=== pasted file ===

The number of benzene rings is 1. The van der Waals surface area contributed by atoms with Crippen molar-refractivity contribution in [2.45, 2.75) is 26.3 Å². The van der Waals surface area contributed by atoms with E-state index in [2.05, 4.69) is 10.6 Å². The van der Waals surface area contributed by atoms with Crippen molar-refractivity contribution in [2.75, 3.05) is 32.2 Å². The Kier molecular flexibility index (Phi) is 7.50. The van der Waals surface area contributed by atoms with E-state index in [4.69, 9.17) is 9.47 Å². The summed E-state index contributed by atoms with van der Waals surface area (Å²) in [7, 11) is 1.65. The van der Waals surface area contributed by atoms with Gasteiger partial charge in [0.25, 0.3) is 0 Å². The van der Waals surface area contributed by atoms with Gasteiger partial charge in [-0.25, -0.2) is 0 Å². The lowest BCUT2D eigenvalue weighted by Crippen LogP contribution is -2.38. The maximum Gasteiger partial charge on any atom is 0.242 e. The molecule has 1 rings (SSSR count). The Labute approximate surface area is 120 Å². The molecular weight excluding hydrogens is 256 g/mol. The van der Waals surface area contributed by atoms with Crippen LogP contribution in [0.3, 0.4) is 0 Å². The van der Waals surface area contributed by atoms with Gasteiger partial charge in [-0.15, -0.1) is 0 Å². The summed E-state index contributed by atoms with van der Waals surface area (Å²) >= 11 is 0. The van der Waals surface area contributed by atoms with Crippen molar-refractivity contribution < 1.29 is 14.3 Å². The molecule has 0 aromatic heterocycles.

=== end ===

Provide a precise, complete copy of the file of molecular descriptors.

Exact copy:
The number of benzene rings is 1. The van der Waals surface area contributed by atoms with Crippen molar-refractivity contribution in [2.45, 2.75) is 26.3 Å². The van der Waals surface area contributed by atoms with E-state index in [2.05, 4.69) is 10.6 Å². The van der Waals surface area contributed by atoms with Crippen molar-refractivity contribution in [2.75, 3.05) is 32.2 Å². The Kier molecular flexibility index (Phi) is 7.50. The van der Waals surface area contributed by atoms with E-state index in [4.69, 9.17) is 9.47 Å². The summed E-state index contributed by atoms with van der Waals surface area (Å²) in [7, 11) is 1.65. The van der Waals surface area contributed by atoms with Gasteiger partial charge in [0.25, 0.3) is 0 Å². The van der Waals surface area contributed by atoms with Gasteiger partial charge in [-0.25, -0.2) is 0 Å². The lowest BCUT2D eigenvalue weighted by Crippen LogP contribution is -2.38. The maximum Gasteiger partial charge on any atom is 0.242 e. The molecule has 1 rings (SSSR count). The Labute approximate surface area is 120 Å². The molecular weight excluding hydrogens is 256 g/mol. The van der Waals surface area contributed by atoms with Crippen LogP contribution in [0.3, 0.4) is 0 Å². The van der Waals surface area contributed by atoms with Gasteiger partial charge in [-0.15, -0.1) is 0 Å². The summed E-state index contributed by atoms with van der Waals surface area (Å²) >= 11 is 0. The van der Waals surface area contributed by atoms with Crippen molar-refractivity contribution < 1.29 is 14.3 Å². The molecule has 0 aromatic heterocycles.